A date with DD/MM/YYYY – Eye Weekly (6.28.07)

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BLIND DATE
From tiny YMCA gigs to big-name opening slots, every show is different. Who’s the real DD/MM/YYYY?

DD/MM/YYYY feel right at home counterbalancing the possible capsize of a rickety picnic table, and not just because we’re sitting in the northwest tip of Trinity Bellwoods Park.

A few weeks ago, singer/keyboardist Matt King, guitarist Jordan Holmes and bassist Michael Claxton set up DIY-assembly-line-style on a similar surface in southern California to silkscreen 150 promo versions of their new album Are They Masks? The copies made their way into the hands of new converts acquired during their first trip through the US as part of an ambitious two-month tour, spending the first half with Brooklyn’s Japanther before cutting loose on their own to play an eclectic series of venues including art galleries, a landfill site’s beach, a half-pipe and even a mortuary-turned-theatre-space in Detroit. (Our interview took place during a brief three-day return to Toronto between gigs in South Carolina and Baltimore.)

The tour, the new record and even the collector’s-item freebies are all the culmination of three and a half years of intense shows, hard work, side projects and a series of fortunate events.

Originally planned as a six-song EP, the sprawling tangle of tripped-out aggression and ambiguous phrases on Are They Masks? ballooned to 21 tracks after they finished recording the first three songs at Roger Leaven’s Boombox Studio and, according to Holmes, “He just said, ‘I want to record an album.’ We just kept going with it and ended up getting 21 songs out of it. He was into the project on a creative level, too, so he was encouraging about it.”

The opportunity unleashed a storm of creativity that sees DD/MM/YYYY developing from the home-recorded noise experiments of 2005’s The Bluescreen of Death into full-on studio compositions exploring everything from transposable starlet celebrity (“Simple Life” and “Twin Stars”) to mass consumerism (“Batmanguitarclock”) to gentle dudes with muscles (“Gentle Dudes With Muscles”).

“Once we found out that we had this opportunity to record a lot of songs in the studio,” says Holmes, “when we did practice to write songs, we were really productive at it. We still have a bunch of extra material.”

The professional atmosphere also created an added sense of focus, of which King says, “I think because we were working in the studio, the songs are a little more cohesive.” However, he admits now that they’ve been playing the songs live, everything sounds even better: “If we recorded them now, they’d be so good. But we were recording them while we were writing them, and kind of thinking out loud in song while being recorded.”

I’m curious about how this new-found refinement translates to their conceptual ephemera, as their name points to the ever-changing nature of their sound – filling in the date on any particular occasion constitutes a different band or at least a different experience. King replies, “We hardly ever play the same set. [And] each show we’re getting better at the songs, so every time we play there’s going to be a change.”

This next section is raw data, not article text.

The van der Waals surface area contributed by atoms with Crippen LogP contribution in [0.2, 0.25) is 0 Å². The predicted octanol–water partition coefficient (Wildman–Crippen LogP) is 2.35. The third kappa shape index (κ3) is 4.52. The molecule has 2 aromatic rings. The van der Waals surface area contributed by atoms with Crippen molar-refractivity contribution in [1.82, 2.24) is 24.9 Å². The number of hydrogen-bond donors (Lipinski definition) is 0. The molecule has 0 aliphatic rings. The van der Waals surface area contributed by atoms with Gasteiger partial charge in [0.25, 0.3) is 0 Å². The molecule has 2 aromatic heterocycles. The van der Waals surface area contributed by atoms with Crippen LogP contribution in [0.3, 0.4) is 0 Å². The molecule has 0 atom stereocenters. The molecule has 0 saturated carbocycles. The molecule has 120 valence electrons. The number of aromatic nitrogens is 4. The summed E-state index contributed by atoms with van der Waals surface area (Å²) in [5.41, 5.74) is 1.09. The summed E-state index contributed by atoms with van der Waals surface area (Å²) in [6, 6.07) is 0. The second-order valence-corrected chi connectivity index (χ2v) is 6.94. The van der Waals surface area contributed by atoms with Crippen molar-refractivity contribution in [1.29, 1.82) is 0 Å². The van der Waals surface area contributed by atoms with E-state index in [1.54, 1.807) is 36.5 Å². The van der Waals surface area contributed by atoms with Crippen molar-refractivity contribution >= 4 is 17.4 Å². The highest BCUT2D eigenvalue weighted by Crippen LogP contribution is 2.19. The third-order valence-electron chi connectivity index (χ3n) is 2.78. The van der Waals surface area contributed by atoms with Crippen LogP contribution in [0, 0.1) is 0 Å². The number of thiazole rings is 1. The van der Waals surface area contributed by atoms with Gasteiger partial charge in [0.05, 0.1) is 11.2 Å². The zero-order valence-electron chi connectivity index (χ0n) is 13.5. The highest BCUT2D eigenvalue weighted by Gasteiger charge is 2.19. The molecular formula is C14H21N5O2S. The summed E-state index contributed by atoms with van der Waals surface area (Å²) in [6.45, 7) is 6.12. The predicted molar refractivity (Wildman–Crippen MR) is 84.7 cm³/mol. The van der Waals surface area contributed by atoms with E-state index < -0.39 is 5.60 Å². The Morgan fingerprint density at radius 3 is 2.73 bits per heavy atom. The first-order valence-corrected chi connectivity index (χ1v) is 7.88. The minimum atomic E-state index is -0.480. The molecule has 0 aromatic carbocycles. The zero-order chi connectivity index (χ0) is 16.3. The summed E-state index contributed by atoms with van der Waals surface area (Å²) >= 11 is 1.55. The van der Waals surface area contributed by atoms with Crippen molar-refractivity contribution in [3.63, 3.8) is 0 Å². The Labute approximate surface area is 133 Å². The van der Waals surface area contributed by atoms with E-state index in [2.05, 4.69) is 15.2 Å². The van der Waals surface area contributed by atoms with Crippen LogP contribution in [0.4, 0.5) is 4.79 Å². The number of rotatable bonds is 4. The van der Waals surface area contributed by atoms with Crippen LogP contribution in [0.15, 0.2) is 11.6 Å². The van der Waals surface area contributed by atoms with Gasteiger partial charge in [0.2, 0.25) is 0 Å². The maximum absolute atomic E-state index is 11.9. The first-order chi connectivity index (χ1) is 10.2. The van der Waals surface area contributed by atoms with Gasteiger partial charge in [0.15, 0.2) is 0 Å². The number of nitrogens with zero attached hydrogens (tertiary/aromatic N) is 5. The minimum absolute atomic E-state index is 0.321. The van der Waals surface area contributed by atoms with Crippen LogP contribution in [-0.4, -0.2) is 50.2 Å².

“New crowd,” adds Holmes.

“New mistakes,” cracks Claxton.

As for the shows, DD/MM/YYYY have developed a reputation for playing anytime, anywhere. And while they’ve taken up a quasi-residency at Sneaky Dee’s and racked up scores of all-ages shows in the most unremarkable of suburbs, they’ve also opened for such diverse high-profile acts as Blood Brothers and Matt and Kim.

Whatever they do and wherever they play, it all somehow relates to Mr. T cereal. Though the three members admit they never ate it as kids (or now), drummer Tomas Del Balso insisted King name his song about “my bed and getting up and just having motivation to do stuff” after the fool-pitying breakfast food for reasons that remain vague. I suggest maybe it had something to do with Mr. T being a straight-edge kind of guy, but King has his own interpretation.

“There’s a good Japanther quote: ‘Change your life, clean your room,’” he offers both as a clue to the motivation and a summation of their current state. “Get a little bit organized and you can go on tour across North America. Just have some motivation to do what you want to do. At least that’s what we had and it’s actually paying off.”

“I wanted to go on tour since I was like 13 and just worked for it and worked hard on it and now it’s happening. It’s crazy. I have an interview in EYE WEEKLY. Do you know how cool I am to 15-year-old Matt King?

“We’re lucky because we get asked to play with some touring bands but we also get to play these crazy places and house shows and all-ages YMCA shows and church shows,” says King. “There’s something in our music that people can relate to in different areas, [and] maybe it’s just our openness to be willing to play it and to seek it out.”

About the Blood Brothers show specifically he adds, “I loved playing at the Opera House. But I loved playing at the Orange Hall.”

Originally published in EYE WEEKLY

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